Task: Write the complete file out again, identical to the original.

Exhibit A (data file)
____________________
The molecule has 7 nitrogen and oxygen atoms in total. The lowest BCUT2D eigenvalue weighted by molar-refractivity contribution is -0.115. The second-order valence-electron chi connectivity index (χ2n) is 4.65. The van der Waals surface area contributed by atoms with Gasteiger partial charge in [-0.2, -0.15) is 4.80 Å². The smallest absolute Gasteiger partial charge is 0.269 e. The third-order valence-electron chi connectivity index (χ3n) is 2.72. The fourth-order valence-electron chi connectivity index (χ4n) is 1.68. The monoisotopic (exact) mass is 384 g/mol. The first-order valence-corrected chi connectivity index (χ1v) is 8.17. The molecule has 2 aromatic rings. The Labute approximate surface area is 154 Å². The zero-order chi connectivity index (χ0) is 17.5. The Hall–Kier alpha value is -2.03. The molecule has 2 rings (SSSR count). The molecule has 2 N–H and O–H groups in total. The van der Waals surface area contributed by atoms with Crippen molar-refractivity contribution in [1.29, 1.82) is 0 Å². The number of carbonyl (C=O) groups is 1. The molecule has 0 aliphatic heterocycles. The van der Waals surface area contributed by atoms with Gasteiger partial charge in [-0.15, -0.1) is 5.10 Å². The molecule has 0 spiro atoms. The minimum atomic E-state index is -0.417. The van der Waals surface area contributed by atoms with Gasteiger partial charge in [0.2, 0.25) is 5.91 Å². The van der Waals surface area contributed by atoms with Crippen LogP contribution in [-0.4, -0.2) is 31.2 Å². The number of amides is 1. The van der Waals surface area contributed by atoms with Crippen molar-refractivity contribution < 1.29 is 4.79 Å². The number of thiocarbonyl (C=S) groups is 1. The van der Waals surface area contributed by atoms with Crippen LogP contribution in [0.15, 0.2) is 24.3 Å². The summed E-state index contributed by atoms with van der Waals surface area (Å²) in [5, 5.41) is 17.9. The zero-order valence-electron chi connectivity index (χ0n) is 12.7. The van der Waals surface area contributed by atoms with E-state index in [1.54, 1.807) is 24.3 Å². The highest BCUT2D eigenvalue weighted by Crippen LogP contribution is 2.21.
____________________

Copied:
The molecule has 7 nitrogen and oxygen atoms in total. The lowest BCUT2D eigenvalue weighted by molar-refractivity contribution is -0.115. The second-order valence-electron chi connectivity index (χ2n) is 4.65. The van der Waals surface area contributed by atoms with Gasteiger partial charge in [-0.2, -0.15) is 4.80 Å². The smallest absolute Gasteiger partial charge is 0.269 e. The third-order valence-electron chi connectivity index (χ3n) is 2.72. The fourth-order valence-electron chi connectivity index (χ4n) is 1.68. The monoisotopic (exact) mass is 384 g/mol. The first-order valence-corrected chi connectivity index (χ1v) is 8.17. The molecule has 2 aromatic rings. The Labute approximate surface area is 154 Å². The zero-order chi connectivity index (χ0) is 17.5. The Hall–Kier alpha value is -2.03. The molecule has 2 rings (SSSR count). The molecule has 2 N–H and O–H groups in total. The van der Waals surface area contributed by atoms with Crippen molar-refractivity contribution in [1.29, 1.82) is 0 Å². The number of carbonyl (C=O) groups is 1. The molecule has 0 aliphatic heterocycles. The van der Waals surface area contributed by atoms with Gasteiger partial charge in [-0.15, -0.1) is 5.10 Å². The molecule has 0 spiro atoms. The minimum atomic E-state index is -0.417. The van der Waals surface area contributed by atoms with Gasteiger partial charge in [0.2, 0.25) is 5.91 Å². The van der Waals surface area contributed by atoms with Crippen LogP contribution in [-0.4, -0.2) is 31.2 Å². The number of amides is 1. The van der Waals surface area contributed by atoms with Crippen molar-refractivity contribution < 1.29 is 4.79 Å². The number of thiocarbonyl (C=S) groups is 1. The van der Waals surface area contributed by atoms with Crippen LogP contribution in [0.15, 0.2) is 24.3 Å². The summed E-state index contributed by atoms with van der Waals surface area (Å²) in [5, 5.41) is 17.9. The zero-order valence-electron chi connectivity index (χ0n) is 12.7. The van der Waals surface area contributed by atoms with E-state index in [1.54, 1.807) is 24.3 Å². The highest BCUT2D eigenvalue weighted by Crippen LogP contribution is 2.21.